Rival Putin rallies face off in Moscow

Rival Putin rallies face off in Moscow

MOSCOW
Rival Putin rallies face off in Moscow

Protesters carry a model of a prison cell with Putin’s figure. AFP Photo

Tens of thousands took to the streets of Moscow on Feb. 4 for rival rallies arguing over the future of Russian Prime Minister Vladimir Putin, ahead of presidential polls.

While protesters from the anti-Putin movement urged the him to quit, his supporters also filled a square in western Moscow.

Police said 138,000 turned up for the pro-Putin rally in the west of the capital and put the number of protesters at the anti-Putin event at around 36,000. However opposition rally organizers insisted they mobilized over 120,000. Meanwhile, government supporters staged a rival rally at Poklonnaya Gora War Memorial Park dubbed the “anti-Orange protest” -- a reference to Ukraine’s 2004 Orange Revolution that ousted its old order and infuriated the Kremlin. On the same day, Putin was 1,500 km from Moscow, promising angry residents of the Ural Mountains town of Roza the state would move 3,800 people from homes threatened by shifting ground on the edge of the biggest open-pit coal mine in Eurasia. “You see what we are doing, we are dealing with concrete problems of the people who live here,” Putin said when asked about the demonstrations.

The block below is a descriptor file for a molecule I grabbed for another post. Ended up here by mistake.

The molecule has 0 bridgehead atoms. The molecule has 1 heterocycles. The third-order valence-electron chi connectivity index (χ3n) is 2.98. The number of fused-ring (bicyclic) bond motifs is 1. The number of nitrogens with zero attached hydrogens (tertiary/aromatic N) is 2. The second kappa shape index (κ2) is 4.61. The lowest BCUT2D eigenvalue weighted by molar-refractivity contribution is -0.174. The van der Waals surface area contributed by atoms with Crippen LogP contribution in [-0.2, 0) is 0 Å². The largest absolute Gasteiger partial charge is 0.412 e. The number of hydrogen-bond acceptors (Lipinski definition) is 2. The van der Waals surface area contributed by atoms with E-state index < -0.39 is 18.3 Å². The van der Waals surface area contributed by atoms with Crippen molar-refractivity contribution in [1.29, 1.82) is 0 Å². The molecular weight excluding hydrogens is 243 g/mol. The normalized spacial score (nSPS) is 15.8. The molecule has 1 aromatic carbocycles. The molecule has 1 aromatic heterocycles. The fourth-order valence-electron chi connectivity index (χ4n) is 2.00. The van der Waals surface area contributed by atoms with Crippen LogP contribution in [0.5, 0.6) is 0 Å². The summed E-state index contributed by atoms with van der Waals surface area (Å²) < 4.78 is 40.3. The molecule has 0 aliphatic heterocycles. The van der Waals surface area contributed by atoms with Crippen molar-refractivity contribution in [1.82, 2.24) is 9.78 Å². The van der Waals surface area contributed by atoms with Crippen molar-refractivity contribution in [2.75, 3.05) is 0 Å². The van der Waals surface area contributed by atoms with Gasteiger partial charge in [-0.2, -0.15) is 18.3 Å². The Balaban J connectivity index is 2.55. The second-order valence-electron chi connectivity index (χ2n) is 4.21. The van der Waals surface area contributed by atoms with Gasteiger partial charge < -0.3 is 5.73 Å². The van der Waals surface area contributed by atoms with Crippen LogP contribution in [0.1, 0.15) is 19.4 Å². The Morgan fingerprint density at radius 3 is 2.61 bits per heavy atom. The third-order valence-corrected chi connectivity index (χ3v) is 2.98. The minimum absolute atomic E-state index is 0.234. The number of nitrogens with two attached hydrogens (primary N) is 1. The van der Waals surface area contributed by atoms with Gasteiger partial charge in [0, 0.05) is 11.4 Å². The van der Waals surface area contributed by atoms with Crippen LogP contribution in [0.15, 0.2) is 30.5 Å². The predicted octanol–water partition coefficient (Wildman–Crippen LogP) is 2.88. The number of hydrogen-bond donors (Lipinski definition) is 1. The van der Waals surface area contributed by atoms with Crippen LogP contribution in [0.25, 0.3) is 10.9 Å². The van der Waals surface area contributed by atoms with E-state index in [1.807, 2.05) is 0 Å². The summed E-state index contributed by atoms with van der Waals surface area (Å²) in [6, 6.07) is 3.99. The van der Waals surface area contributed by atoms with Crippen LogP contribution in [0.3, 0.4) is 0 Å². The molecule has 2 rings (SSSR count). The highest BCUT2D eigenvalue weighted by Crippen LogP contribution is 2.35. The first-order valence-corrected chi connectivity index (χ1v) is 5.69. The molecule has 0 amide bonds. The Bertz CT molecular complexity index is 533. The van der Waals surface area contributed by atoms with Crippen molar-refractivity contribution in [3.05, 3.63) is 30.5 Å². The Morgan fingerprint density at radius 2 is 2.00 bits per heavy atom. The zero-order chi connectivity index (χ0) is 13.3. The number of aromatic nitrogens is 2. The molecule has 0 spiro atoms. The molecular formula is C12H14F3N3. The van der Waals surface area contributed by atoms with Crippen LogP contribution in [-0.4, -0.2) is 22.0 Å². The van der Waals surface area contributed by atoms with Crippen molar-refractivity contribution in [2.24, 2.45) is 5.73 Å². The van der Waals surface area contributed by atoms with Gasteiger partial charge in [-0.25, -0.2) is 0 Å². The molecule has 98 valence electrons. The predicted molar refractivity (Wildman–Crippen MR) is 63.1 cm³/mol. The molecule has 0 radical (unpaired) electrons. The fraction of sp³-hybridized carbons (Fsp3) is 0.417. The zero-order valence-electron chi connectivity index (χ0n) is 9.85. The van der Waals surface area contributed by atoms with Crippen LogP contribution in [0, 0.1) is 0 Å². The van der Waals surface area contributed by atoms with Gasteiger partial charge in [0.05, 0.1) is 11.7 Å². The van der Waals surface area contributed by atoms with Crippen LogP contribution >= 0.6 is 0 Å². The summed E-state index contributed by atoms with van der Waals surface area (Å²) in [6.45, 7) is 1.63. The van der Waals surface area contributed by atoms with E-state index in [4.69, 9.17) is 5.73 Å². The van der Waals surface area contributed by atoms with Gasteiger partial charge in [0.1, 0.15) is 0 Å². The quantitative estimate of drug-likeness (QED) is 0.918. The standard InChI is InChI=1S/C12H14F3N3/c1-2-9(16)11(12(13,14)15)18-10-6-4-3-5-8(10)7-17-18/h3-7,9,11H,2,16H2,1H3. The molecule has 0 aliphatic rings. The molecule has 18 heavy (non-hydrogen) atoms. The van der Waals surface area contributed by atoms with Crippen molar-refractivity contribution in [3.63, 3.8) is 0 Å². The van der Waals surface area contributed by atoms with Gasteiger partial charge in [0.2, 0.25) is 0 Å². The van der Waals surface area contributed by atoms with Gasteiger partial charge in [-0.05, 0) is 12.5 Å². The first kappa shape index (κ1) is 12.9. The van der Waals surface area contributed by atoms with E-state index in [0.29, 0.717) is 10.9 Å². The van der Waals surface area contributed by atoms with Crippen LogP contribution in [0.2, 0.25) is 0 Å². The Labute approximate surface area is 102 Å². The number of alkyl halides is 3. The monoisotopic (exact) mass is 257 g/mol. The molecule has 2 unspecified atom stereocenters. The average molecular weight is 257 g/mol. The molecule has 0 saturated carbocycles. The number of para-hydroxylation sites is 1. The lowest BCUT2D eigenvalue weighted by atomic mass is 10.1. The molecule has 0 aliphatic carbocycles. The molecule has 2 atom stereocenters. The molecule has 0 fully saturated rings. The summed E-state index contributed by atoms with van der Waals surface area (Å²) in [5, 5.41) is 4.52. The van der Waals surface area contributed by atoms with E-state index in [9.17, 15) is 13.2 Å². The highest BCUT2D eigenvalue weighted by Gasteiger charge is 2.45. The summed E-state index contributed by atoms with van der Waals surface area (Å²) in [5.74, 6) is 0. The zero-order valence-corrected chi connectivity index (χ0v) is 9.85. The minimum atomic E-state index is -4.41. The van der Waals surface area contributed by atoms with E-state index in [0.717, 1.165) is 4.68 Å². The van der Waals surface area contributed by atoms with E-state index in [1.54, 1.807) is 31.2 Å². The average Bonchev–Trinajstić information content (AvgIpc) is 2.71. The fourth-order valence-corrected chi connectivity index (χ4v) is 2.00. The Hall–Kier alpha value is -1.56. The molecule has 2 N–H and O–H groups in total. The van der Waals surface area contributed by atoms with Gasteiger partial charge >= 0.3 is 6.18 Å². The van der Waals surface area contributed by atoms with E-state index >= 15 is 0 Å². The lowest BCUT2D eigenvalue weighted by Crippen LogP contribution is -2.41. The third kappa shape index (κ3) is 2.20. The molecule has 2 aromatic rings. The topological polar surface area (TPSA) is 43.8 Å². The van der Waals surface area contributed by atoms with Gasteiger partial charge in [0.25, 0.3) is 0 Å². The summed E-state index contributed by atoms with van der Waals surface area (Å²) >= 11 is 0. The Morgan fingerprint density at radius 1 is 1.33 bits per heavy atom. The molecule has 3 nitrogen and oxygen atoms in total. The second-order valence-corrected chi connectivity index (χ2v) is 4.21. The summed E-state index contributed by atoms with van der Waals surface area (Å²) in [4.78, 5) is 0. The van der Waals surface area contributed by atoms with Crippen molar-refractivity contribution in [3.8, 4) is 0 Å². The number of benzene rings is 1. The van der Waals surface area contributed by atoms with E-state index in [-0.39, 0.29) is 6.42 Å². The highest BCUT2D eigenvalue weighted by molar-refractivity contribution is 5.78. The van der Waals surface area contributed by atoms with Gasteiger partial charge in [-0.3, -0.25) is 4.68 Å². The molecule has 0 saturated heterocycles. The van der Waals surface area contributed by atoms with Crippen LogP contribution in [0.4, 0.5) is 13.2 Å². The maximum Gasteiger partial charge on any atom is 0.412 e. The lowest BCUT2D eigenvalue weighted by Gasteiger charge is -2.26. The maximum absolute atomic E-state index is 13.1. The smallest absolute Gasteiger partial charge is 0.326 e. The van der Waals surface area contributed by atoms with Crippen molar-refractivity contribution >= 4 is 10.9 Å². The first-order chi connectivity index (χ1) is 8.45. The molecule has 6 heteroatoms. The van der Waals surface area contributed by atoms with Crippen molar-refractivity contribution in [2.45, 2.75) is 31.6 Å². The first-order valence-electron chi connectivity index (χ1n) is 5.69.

Compiled from AFP and Reuters stories by the Daily News staff.

Vladimir Putin, elections, Moscow